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What If A Fish Does Not Take Your Fly (7 of 14)

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Video Transcript:

Drag is the most common reason a fish does not take your dry fly, and avoiding drag is even more important than having the perfect imitation. Slack line presentations like the reach cast, the parachute or tower cast, the S cast, or curve cast will be essential in all but the most uniform currents. Some days, dry fly fishing is tough, and some days it's incredibly easy. When it all works out, there's nothing better.

So what do you do if the fish doesn't take the fly on the first cast? When you have fish that are showing some interest in your surface flies but they're not taking them, they're coming to the fly, they're splashing at it, they're rolling on it, but not inhaling it, there are a couple things you can do. One is that you can put on a longer, finer tippit to try to avoid drag. Often it's just drag that's the problem. The other thing you can do, go to a one size smaller fly. Or one of the best things is go to an emerger fly, something that floats just in or just below the surface.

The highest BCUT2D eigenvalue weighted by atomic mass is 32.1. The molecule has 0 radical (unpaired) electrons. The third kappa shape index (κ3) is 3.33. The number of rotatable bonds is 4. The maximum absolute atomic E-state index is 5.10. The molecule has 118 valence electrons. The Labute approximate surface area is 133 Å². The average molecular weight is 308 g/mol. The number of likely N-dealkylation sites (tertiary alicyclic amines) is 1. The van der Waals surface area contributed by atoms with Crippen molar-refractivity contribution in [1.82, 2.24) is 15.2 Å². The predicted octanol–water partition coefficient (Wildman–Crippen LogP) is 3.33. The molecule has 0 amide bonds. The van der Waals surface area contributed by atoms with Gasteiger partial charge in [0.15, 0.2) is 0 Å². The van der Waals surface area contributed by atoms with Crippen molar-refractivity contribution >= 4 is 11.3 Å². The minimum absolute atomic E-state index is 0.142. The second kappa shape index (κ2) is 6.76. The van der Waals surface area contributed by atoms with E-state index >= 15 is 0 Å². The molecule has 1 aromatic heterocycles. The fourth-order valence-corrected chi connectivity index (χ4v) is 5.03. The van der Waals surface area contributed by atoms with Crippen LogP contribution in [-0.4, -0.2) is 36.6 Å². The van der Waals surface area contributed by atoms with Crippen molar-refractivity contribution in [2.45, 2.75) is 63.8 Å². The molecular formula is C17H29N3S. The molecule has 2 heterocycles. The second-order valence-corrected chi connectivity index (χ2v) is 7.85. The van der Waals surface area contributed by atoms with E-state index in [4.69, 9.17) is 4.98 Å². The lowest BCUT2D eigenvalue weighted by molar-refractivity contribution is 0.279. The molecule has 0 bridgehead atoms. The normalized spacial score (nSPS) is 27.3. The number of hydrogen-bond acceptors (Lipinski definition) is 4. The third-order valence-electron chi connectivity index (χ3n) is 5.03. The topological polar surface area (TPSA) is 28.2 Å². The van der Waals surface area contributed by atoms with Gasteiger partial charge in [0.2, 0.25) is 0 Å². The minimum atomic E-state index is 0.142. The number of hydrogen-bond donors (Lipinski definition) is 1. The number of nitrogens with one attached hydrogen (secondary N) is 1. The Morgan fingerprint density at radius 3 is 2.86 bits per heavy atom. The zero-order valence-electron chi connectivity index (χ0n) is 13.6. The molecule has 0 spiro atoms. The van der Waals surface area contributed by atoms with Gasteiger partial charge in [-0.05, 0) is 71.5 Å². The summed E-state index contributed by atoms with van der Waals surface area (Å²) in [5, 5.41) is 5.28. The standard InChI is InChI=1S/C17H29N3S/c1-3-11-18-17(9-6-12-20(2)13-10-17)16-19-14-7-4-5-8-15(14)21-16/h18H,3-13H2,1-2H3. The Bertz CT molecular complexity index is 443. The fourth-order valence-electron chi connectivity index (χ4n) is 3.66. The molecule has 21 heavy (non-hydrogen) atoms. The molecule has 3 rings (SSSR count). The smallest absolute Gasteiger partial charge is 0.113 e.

This trick of switching from a high floating fly to a lower floating emerger works wonders for many kinds of aquatic insects, caddis flies, mayflies, and midges in particular. Emergers are harder to spot on the water, and if you have trouble seeing your emerger, try putting a tiny strike indicator on your leader about five feet above the fly. Or try combining an emerger pattern with a higher visibility dry on a dry dropper arrangement. If you've made dozens of casts over fish and it doesn't take, first ensure that the fish is still rising. You may have spooked it and it's time to find another fish.

It's often a question of strategy when you're dry fly fishing the fish like this. I'm waiting for these fish in here hopefully to come back up. I see some fish rising up above these guys, but if I wade up to the ones up above, I'm for sure going to spook these guys. So do I stand here and wait for these guys to rise, or do I go up to the next one? Only you can answer that question. Don't be afraid to experiment with dry fly presentations. Every rising fish is a little different, and you may have to try several different techniques on a difficult riser. But that's what makes it all so much fun.